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Interview questions

by daigo
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daigo
#1
Feb16-12, 01:35 PM
P: 27
These came up for a job interview and they had to be answered relatively quickly (most of them should be answered within one minute):

1) Prove the Law of Cosines (For any triangle: a^2=b^2 + c^2 - 2abcos(theta))

2) How much would you pay to play this game: You roll a die and are paid whatever amount comes up on the die. You are allowed to roll again if the number is 4 or above. You do not get to roll again if the number is 3 or below.

3) Give an algorithm to test if a number is prime in time better than O(n)

4) If you pick two numbers between 0 and 1, what is the probability that the product of those two numbers will be greater than .5

5) If you have a fair coin and want to simulate an event that has probability 1/3 and probability 2/3, how can you do that?

6) You have two robots placed randomly on the number line. When they land, they place a marker. You are to program the robots so that they meet, and you are given the following 3 commands: Go left, go right, or if you are on a marker, change strategy. Specify the two strategies so that the robots eventually meet.

7) Give an algorithm to reverse the order of the letters of each word in a sentence. Do not change the order of the words. For instance if your sentence is "I like cookies", this algorithm should return "I ekil seikooc"

8) What is happening in Greece? What countries are in trouble? Why is the Republic of Ireland in trouble? Why are the rest of the countries in trouble? Why do all the european banks have so much Greek debt?

9) There is a 5 game series, and you would like to bet on the outcome of the series. You have 100 dollars. If your team wins, you want to get 200 dollars at the end of the series, if they lose you want 0. The problem is that you can only bet on each individual game. How do you bet on each game?

10) You have a 6 barrel revolver with 2 bullets in it, placed side by side. You are going to play Russian Roulette. You play once and don't die. Do you spin the barrel again and then pull the trigger, or do you just pull the trigger?

11) You have two options. One has a strike price of 1300, one has a strike price of 1400. Which is cheaper and why?

12) What parameters would you need to price an option?
How many could you answer and how quickly?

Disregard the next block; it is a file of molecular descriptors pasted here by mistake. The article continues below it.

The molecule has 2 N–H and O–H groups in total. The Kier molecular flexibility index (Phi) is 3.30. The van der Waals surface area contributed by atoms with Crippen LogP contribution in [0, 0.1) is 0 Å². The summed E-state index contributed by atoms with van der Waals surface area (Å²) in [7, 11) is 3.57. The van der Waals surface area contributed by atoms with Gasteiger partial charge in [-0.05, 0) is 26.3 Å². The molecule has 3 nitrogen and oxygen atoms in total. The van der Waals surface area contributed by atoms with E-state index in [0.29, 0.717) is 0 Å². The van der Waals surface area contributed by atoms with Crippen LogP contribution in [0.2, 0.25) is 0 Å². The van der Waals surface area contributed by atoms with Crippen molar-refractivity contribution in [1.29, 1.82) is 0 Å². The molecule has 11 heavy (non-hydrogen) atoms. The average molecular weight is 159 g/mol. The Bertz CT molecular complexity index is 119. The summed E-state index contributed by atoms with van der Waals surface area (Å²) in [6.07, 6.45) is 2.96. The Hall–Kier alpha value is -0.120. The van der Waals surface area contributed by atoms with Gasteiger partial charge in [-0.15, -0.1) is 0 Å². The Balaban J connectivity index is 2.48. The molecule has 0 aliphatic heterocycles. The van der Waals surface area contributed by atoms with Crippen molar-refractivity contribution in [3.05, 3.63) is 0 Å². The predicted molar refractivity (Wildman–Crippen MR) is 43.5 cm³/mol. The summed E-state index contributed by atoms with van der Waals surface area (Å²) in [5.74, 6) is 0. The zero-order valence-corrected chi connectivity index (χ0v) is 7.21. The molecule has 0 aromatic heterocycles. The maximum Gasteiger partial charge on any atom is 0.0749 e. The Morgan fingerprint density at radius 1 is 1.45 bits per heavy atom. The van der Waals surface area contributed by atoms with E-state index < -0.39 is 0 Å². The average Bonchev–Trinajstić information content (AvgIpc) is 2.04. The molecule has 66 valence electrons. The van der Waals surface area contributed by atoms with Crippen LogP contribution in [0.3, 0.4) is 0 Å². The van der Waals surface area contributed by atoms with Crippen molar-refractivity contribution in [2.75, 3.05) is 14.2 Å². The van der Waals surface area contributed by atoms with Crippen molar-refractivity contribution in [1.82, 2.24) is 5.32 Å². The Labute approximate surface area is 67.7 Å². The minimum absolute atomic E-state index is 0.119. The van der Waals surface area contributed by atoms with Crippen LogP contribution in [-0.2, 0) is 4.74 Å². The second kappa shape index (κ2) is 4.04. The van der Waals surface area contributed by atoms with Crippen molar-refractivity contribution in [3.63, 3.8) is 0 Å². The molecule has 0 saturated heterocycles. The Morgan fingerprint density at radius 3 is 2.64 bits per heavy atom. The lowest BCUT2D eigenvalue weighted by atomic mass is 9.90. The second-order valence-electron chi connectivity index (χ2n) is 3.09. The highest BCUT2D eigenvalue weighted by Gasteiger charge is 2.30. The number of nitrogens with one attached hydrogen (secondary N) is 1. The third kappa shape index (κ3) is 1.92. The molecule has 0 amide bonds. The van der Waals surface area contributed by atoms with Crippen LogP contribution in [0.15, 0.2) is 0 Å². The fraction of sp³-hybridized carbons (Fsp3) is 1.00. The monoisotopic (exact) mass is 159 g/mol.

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Hare
#2
Feb16-12, 01:44 PM
P: 3
Wow. What kind of job was it?
Evo
#3
Feb16-12, 01:48 PM
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What kind of job was this for? How do you have a copy of the test? When I've taken employment tests, you were not allowed to take anything with you so that it can't be given out.

Jimmy Snyder
#4
Feb16-12, 01:59 PM
P: 2,179
Interview questions

I just picked a few low hanging fruit.
Spoiler

2) 3.5 because the rule that makes you stop playing has no effect on the expected value.

7) While there are input letters take an input letter and see if it is a space. If it is not a space, put it into a LIFO queue. If it is a space, then take the letters off of the LIFO queue one at a time and print them, then print the space. When there are no more letters, take the letters off of the LIFO queue one at a time and print them. Stop.

10) Spin the barrel again for a 2/3 chance of surviving. If you pull the trigger without spinning you will have a 1/2 chance of surviving.

11) 1400 is cheaper because you subtract the strike price from the sale price to determine the value.

12) This one is weird. Options sell in a market that is independent of their underlying securities. However, in general, there is some correlation to: The underlying security, the strike price and the expiration date.
Evo
#5
Feb16-12, 02:12 PM
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The OP is a student, I'd be careful about giving answers.
daigo
#6
Feb16-12, 02:22 PM
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Quote Quote by Evo View Post
What kind of job was this for? How do you have a copy of the test? When I've taken employment tests, you were not allowed to take anything with you so that it can't be given out.
FIG @ GS, memory
Quote Quote by Evo View Post
The OP is a student, I'd be careful about giving answers.
Didn't ask for solutions, just wanted to discuss the aspects of getting jobs at these types of firms.

Here's some others asked at another company: